The Minnesota Tax Court has held that the in-state activities of merchandisers employed by an out-of-state distributor created corporate income tax nexus for the distributor.1 Specifically, the merchandisers' activities exceeded the mere "solicitation of orders" which would be afforded immunity from a state's income tax under Public Law 86-272 (P.L. 86-272).2 The merchandisers' training sessions provided to retail store employees, and their preparation of store reports, photos, and floor maps, were not ancillary to the "solicitation of orders" or the "requesting" of orders. Instead, the training sessions and the prepared materials served independent business purposes. In addition, when taken together, the merchandisers' non-immune activities were not de minimis and, as a result, the out-of-state distributor was subject to Minnesota's corporate income tax.
Skagen Designs, Ltd. was headquartered in Nevada and distributed watches and jewelry to retail department stores, including stores located in Minnesota. Skagen employed Minnesota merchandisers, on a part-time basis, who visited retailers' stores in Minnesota.3 During these visits, the merchandisers inspected, re-arranged, and re-filled watch cases or towers to be displayed in accordance with a plan developed by Skagen. They also maintained detailed floor maps of the stores that carried their products, keeping track of changes in the positions of the products of each competitor. In addition, the merchandisers provided training on Skagen products to the retailers' employees, assisted with in-store sales events by being present on the sales floors to answer questions from customers, reviewed price adjustments and markdowns of Skagen products, and periodically submitted store photos and reports to the regional merchandising manager. These merchandisers were not responsible for selling any Skagen products, did not accept any sales orders and did not interact with Skagen's actual sales representatives.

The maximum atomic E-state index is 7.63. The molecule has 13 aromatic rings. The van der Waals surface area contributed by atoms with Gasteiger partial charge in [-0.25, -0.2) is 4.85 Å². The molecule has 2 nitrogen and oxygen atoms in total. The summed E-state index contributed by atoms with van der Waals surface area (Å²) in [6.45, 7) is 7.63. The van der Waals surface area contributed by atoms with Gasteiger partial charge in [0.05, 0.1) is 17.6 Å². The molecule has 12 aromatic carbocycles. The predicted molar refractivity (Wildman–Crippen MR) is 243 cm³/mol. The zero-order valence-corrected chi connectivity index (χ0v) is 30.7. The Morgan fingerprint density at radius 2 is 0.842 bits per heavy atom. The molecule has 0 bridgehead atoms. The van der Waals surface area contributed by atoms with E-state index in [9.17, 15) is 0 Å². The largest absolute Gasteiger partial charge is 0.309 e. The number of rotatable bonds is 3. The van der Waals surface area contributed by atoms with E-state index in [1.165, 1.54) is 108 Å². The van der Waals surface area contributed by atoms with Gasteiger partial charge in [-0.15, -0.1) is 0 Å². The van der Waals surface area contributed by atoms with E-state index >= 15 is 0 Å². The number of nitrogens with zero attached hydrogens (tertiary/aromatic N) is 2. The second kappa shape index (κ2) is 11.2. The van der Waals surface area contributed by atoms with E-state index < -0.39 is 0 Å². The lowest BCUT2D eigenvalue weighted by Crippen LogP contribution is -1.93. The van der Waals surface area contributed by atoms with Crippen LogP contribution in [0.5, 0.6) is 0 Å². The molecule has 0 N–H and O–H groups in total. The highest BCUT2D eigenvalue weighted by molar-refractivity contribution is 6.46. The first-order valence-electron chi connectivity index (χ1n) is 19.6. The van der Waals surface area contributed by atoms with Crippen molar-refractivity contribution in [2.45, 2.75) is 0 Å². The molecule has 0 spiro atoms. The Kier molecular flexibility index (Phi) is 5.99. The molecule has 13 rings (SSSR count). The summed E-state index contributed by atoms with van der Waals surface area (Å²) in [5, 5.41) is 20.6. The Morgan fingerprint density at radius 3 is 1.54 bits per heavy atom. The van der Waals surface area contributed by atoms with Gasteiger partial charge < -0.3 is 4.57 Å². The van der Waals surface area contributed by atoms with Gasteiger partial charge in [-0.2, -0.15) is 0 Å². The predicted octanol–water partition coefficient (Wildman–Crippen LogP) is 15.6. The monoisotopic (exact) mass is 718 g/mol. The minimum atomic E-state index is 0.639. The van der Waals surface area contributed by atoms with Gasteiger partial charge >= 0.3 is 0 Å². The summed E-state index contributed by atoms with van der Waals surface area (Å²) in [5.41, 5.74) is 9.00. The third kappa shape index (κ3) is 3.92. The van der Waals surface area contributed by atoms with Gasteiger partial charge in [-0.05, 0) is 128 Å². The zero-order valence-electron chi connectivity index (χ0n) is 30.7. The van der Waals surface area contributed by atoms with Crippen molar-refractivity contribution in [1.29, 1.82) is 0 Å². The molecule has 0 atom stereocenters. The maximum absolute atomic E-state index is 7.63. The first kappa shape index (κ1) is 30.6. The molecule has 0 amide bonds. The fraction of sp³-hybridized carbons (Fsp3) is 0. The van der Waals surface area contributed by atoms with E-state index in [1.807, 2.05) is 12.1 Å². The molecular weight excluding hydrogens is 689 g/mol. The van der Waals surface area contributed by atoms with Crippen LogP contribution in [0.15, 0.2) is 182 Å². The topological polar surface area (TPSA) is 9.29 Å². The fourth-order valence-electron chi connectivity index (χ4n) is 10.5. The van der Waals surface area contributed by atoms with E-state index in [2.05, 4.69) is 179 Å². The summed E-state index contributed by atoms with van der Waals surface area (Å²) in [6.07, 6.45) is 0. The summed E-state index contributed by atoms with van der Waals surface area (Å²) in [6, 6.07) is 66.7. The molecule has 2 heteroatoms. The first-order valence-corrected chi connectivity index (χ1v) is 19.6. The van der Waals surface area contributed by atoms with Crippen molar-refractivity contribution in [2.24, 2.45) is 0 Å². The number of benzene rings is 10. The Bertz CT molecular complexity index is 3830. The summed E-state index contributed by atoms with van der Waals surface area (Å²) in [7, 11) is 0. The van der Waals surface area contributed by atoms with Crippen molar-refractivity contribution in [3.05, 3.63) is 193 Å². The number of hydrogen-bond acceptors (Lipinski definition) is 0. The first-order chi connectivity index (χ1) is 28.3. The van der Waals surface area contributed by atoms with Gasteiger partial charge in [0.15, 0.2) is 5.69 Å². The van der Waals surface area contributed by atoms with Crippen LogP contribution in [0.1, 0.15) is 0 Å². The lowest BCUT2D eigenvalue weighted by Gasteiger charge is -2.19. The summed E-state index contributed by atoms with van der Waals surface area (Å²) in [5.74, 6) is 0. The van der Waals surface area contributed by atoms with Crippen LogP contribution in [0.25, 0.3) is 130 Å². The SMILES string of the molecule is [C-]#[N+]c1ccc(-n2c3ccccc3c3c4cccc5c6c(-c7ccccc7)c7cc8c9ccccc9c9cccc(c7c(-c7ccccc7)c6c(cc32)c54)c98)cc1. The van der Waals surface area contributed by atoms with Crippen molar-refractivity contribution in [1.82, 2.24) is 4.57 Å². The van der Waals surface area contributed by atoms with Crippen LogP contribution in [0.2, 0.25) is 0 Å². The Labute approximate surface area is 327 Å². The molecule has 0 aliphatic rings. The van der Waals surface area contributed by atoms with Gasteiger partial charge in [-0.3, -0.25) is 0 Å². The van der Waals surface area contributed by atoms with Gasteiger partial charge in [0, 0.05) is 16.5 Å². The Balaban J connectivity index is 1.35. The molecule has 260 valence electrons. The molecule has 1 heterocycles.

The Minnesota Commissioner of Revenue determined that Skagen was required to file and apportion its income to Minnesota because the merchandisers' in-state activities exceeded the protection provided by P.L. 86-272. Skagen protested this finding and the Commissioner denied the protest and reaffirmed the original finding that the income tax, as applied to Skagen, was proper. Skagen filed an appeal to the Tax Court and the parties subsequently filed cross motions for summary judgment.
Merchandisers' Activities Not Protected by P.L. 86-272
The issue before the Tax Court was whether the activities of Skagen's merchandisers in Minnesota were the "solicitation of orders" as provided under P.L. 86-272 and, therefore, Skagen was protected from Minnesota's corporate income tax.
Public Law 86-272 and Wrigley